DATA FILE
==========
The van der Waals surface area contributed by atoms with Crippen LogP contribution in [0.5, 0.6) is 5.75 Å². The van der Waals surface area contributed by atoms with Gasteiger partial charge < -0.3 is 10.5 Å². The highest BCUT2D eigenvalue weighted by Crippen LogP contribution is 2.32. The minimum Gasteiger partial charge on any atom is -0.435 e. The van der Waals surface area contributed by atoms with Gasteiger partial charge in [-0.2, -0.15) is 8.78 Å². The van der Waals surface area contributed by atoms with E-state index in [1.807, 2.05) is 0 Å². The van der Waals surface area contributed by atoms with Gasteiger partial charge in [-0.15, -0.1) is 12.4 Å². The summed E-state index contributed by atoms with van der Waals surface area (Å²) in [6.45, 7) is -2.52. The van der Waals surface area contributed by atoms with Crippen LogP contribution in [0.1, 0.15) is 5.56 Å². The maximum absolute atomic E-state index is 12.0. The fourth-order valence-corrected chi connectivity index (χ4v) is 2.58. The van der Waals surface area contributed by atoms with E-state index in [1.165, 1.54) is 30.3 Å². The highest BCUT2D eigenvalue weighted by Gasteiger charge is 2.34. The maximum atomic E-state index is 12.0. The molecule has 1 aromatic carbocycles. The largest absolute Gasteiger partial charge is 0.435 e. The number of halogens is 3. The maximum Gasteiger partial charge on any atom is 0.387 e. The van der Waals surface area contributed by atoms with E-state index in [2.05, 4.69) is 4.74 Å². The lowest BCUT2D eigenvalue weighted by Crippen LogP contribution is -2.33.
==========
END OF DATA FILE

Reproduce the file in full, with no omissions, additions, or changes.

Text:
The van der Waals surface area contributed by atoms with Crippen LogP contribution in [0.5, 0.6) is 5.75 Å². The van der Waals surface area contributed by atoms with Gasteiger partial charge < -0.3 is 10.5 Å². The highest BCUT2D eigenvalue weighted by Crippen LogP contribution is 2.32. The minimum Gasteiger partial charge on any atom is -0.435 e. The van der Waals surface area contributed by atoms with Gasteiger partial charge in [-0.2, -0.15) is 8.78 Å². The van der Waals surface area contributed by atoms with E-state index in [1.807, 2.05) is 0 Å². The van der Waals surface area contributed by atoms with Gasteiger partial charge in [-0.15, -0.1) is 12.4 Å². The summed E-state index contributed by atoms with van der Waals surface area (Å²) in [6.45, 7) is -2.52. The van der Waals surface area contributed by atoms with Crippen LogP contribution in [0.1, 0.15) is 5.56 Å². The maximum absolute atomic E-state index is 12.0. The fourth-order valence-corrected chi connectivity index (χ4v) is 2.58. The van der Waals surface area contributed by atoms with E-state index in [1.165, 1.54) is 30.3 Å². The highest BCUT2D eigenvalue weighted by Gasteiger charge is 2.34. The maximum atomic E-state index is 12.0. The molecule has 1 aromatic carbocycles. The largest absolute Gasteiger partial charge is 0.435 e. The number of halogens is 3. The maximum Gasteiger partial charge on any atom is 0.387 e. The van der Waals surface area contributed by atoms with E-state index in [2.05, 4.69) is 4.74 Å². The lowest BCUT2D eigenvalue weighted by Crippen LogP contribution is -2.33.